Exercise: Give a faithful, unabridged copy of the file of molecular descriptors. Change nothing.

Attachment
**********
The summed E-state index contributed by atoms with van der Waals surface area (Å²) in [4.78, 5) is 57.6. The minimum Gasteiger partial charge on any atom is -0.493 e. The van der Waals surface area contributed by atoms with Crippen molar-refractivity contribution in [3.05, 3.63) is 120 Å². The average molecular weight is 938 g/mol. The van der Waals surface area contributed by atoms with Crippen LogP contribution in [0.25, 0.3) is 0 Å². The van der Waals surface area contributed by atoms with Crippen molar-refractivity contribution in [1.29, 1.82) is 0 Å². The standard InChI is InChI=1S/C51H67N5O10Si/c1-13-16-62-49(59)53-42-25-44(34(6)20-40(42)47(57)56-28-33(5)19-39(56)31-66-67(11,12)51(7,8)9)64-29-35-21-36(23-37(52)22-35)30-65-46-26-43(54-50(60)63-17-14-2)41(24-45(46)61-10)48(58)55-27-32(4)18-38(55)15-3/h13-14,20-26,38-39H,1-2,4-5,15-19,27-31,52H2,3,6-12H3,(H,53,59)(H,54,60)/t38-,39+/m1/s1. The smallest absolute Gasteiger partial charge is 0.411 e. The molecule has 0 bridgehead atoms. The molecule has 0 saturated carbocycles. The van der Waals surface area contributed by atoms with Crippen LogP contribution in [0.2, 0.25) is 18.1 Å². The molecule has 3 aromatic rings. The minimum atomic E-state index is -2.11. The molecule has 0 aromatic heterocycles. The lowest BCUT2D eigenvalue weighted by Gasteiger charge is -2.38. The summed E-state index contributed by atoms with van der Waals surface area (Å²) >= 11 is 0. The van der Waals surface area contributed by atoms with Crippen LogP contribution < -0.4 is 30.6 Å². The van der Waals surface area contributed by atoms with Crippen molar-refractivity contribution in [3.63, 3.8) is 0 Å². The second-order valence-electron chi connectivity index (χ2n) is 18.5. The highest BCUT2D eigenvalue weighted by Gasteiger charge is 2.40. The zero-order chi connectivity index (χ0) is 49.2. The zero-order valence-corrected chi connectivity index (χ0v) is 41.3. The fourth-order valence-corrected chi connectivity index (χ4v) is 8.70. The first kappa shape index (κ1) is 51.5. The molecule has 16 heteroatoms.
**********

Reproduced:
The summed E-state index contributed by atoms with van der Waals surface area (Å²) in [4.78, 5) is 57.6. The minimum Gasteiger partial charge on any atom is -0.493 e. The van der Waals surface area contributed by atoms with Crippen molar-refractivity contribution in [3.05, 3.63) is 120 Å². The average molecular weight is 938 g/mol. The van der Waals surface area contributed by atoms with Crippen LogP contribution in [0.25, 0.3) is 0 Å². The van der Waals surface area contributed by atoms with Crippen molar-refractivity contribution in [1.29, 1.82) is 0 Å². The standard InChI is InChI=1S/C51H67N5O10Si/c1-13-16-62-49(59)53-42-25-44(34(6)20-40(42)47(57)56-28-33(5)19-39(56)31-66-67(11,12)51(7,8)9)64-29-35-21-36(23-37(52)22-35)30-65-46-26-43(54-50(60)63-17-14-2)41(24-45(46)61-10)48(58)55-27-32(4)18-38(55)15-3/h13-14,20-26,38-39H,1-2,4-5,15-19,27-31,52H2,3,6-12H3,(H,53,59)(H,54,60)/t38-,39+/m1/s1. The smallest absolute Gasteiger partial charge is 0.411 e. The molecule has 0 bridgehead atoms. The molecule has 0 saturated carbocycles. The van der Waals surface area contributed by atoms with Crippen LogP contribution in [0.2, 0.25) is 18.1 Å². The molecule has 3 aromatic rings. The minimum atomic E-state index is -2.11. The molecule has 0 aromatic heterocycles. The lowest BCUT2D eigenvalue weighted by Gasteiger charge is -2.38. The summed E-state index contributed by atoms with van der Waals surface area (Å²) >= 11 is 0. The van der Waals surface area contributed by atoms with Crippen LogP contribution < -0.4 is 30.6 Å². The van der Waals surface area contributed by atoms with Crippen molar-refractivity contribution in [3.63, 3.8) is 0 Å². The second-order valence-electron chi connectivity index (χ2n) is 18.5. The highest BCUT2D eigenvalue weighted by Gasteiger charge is 2.40. The zero-order chi connectivity index (χ0) is 49.2. The zero-order valence-corrected chi connectivity index (χ0v) is 41.3. The fourth-order valence-corrected chi connectivity index (χ4v) is 8.70. The first kappa shape index (κ1) is 51.5. The molecule has 16 heteroatoms.